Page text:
Appalachian State heads out of spring camp having completed the 15th and final practice on March 4th, and into spring and summer workouts fully focused on defending the Sun Belt Championship they shared last season.
The final day of spring ball featured a 102-play scrimmage from various starting points on the field, anywhere from the offensive 36-yard line all the way down to the defense’s three-yard line.
As has been the prevalent theme throughout App State spring camp, the defense would’ve won in a boxing-style scoring system, frequently forcing the offense from the field with no points, but the offense landed more haymakers in the final session than in any other scrimmage of the spring.
Big plays were prevalent on both sides of the ball, as were penalties which had some catastrophic results in both directions.
Based on VERY unofficial App State Mania stats from the scrimmage, here’s a review of the session’s results:
- The offense’s first three drives all stalled, but in spite of the failure to sustain the drives there was one classically Taylor Lamb moment among them. Facing a 3rd-down and five, the shotgun snap came rolling towards Lamb’s feet, but rather than panic Lamb simply scooped up the errant snap, rolled left to buy some time, and found Jalin Moore on a dump-down for 15 yards. It was the typical Lamb saavy that has marked his career.
- On the fourth drive of the day, quarterback J.P. Caruso, fighting for his spot in the rotation, hit receiver Mock Adams perfectly on a timing pattern that Adams turned into a 55-yard catch-and-run. On the next play Caruso found tight end Collin Reed on a sit-down route in the vacated middle of the defense, and Reed turned and bulled into the end zone.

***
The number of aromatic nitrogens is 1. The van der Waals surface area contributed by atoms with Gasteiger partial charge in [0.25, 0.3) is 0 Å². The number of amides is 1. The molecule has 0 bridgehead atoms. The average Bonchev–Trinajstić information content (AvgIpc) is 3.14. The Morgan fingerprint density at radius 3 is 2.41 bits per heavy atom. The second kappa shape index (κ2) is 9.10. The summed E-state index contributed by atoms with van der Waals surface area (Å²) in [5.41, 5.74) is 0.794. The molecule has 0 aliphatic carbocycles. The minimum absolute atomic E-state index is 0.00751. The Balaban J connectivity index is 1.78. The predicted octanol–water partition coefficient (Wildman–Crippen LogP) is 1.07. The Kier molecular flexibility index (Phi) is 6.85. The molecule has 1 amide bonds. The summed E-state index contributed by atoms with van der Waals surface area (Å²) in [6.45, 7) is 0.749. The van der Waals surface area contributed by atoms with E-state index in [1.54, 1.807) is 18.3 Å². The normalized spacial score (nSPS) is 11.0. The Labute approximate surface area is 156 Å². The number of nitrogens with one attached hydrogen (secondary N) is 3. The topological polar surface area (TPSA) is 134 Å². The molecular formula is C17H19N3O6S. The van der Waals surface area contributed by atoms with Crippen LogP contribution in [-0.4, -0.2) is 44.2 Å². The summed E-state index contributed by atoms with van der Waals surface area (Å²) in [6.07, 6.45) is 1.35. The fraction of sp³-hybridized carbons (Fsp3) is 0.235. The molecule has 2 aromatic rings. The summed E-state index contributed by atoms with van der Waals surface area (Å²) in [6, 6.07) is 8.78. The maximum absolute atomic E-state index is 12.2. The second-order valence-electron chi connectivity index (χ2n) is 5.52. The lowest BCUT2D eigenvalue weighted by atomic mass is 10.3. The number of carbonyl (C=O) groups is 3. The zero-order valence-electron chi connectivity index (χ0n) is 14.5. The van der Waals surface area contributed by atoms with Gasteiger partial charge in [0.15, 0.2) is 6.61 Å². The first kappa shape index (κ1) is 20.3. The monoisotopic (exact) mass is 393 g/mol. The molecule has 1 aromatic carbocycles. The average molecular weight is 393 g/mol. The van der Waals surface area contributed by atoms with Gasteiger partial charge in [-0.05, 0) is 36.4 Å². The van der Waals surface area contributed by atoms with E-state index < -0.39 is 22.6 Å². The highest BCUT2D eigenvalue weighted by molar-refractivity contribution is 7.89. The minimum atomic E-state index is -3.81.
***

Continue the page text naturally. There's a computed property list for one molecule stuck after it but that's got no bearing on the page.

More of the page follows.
- After three straight scoreless drives, the offense took just one play to find the end zone. Running back Terrence Upshaw worked the zone-read perfectly behind the left side of the line and exploded for a 64-yard scoring run. Upshaw ran for 119 yards on just eight carries during the scrimmage session.
- But from that point, the offense would go eight straight possessions without a meaningful drive or score, harassed by intense defensive pressure in the backfield and multiple holding penalties.
- Then, with the scrimmage over 50 plays old, penalties started to have an impact on offensive drives, both positive and negative.
On a drive beginning at the defensive 46, the offense began using bootlegs and a moving pocket to offset defensive pressure, working back to back passes from quarterback Jacob Huesman to fellow redshirt freshman tight end Mitchell McClurg for a first down. Then, with the drive stalled on third down kicker Michael Rubino pulled a 48-yard field goal attempt wide left, but, an offside call on the defense left the offense in 4th-and-short. Upshaw broke a 26-yard TD run on the next play against a stacked defense.
Seven drives later, a 22-yard Upsahw run had the offense inside the five-yard line and a defensive pass interference call then put the ball at the one-yard line, where Upshaw bulled in for his third score of the day.
Two drives after that, however, a pass from quarterback Zac Thomas to tight end Levi Duffield went to the one-yard line, but Duffield drew an unsportsmanlike penalty after the catch that pushed the ball back to the 16. The drive eventually stalled after a fumbled shotgun snap, a theme on the day, leaving the offense scoreless on the trip.
- The offense would score two more touchdowns, but both times starting from the defense’s three-yard line, and one of those requiring a fourth-down conversion.